Having excelled amongst all the cities and impressed with my talent, PIFA (Mr.Nirvan Shah) together with Nigel Empson made it possible for me to go to Leicester City. I also attended the Bobby Charlton Soccer Skills (BCSS) World Finals representing PIFA India and stood 6th overall and 3rd in my age group.
Were there other kids who were as good as you at PIFA or outside of PIFA, when you were 14? Where are they now?
Yes, there are many kids both in PIFA and I would say even more outside of PIFA. All the kids at that age have different priorities. Football comes with a lot of sacrifice, dedication, and hard work. Many of them didn't know how far they wanted to go in football. Were they willing to walk the unknown path to making football a career?
At such a young age, you are dependent on someone to take you to practices and matches, or at least to give you their support. I was truly fortunate to have parents who encouraged me and motivated me to pursue a sport which isn’t Cricket.
Countless kids gave up football and focused on their education, mostly because their parents would not support their dream. Indian parents prefer that their children concentrate on academics as that gives them a secure future. Being a sportsman is treading in unchartered territory. Juggling studies along with a sport isn’t very easy. Kids then have to make a decision and pick one and then the toughest part is to stay with it.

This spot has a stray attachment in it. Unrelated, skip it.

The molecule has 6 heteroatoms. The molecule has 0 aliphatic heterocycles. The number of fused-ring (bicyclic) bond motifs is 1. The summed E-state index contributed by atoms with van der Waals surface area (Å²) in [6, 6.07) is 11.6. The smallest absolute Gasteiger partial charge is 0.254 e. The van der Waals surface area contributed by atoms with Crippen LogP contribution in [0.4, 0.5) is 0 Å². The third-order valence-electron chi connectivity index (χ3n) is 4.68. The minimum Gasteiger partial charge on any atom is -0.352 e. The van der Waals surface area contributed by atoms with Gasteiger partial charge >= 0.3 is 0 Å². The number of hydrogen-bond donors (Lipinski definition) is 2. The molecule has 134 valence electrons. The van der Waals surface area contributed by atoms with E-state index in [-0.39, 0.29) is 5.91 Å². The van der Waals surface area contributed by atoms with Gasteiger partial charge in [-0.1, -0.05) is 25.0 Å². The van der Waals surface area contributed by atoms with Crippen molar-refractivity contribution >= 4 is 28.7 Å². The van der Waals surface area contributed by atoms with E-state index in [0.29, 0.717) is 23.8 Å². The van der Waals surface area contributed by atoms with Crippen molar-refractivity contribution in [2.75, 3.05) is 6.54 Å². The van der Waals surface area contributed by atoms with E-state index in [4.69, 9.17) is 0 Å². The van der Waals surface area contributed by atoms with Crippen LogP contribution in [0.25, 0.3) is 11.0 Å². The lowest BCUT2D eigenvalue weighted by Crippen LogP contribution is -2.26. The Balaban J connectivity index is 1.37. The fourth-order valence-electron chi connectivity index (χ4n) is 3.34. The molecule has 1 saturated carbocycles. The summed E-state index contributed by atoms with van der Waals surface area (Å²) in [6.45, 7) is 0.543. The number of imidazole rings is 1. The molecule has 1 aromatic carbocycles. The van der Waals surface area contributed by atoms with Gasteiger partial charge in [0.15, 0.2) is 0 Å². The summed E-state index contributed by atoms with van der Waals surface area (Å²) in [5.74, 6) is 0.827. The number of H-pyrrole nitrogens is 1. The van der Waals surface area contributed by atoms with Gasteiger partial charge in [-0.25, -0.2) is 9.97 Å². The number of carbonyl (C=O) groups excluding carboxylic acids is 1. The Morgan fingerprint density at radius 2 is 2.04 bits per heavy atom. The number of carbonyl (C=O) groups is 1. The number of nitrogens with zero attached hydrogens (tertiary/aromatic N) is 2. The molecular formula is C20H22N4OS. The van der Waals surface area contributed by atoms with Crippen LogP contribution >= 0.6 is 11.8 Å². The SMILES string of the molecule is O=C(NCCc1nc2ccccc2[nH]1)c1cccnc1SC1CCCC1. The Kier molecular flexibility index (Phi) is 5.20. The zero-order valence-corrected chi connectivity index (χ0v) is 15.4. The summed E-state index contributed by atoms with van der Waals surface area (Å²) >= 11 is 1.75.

What did you do after you came back from Leicester?
After Leicester, I continued playing for Mahindra United under the guidance of Santosh Kashyap, who has always been a great support and source of encouragement. We participated in the U-15 Manchester Cup where I was the highest goal scorer. We ended as runners up losing out to East Bengal in the finals. I played for their U-15, U-17 and U- 19 teams.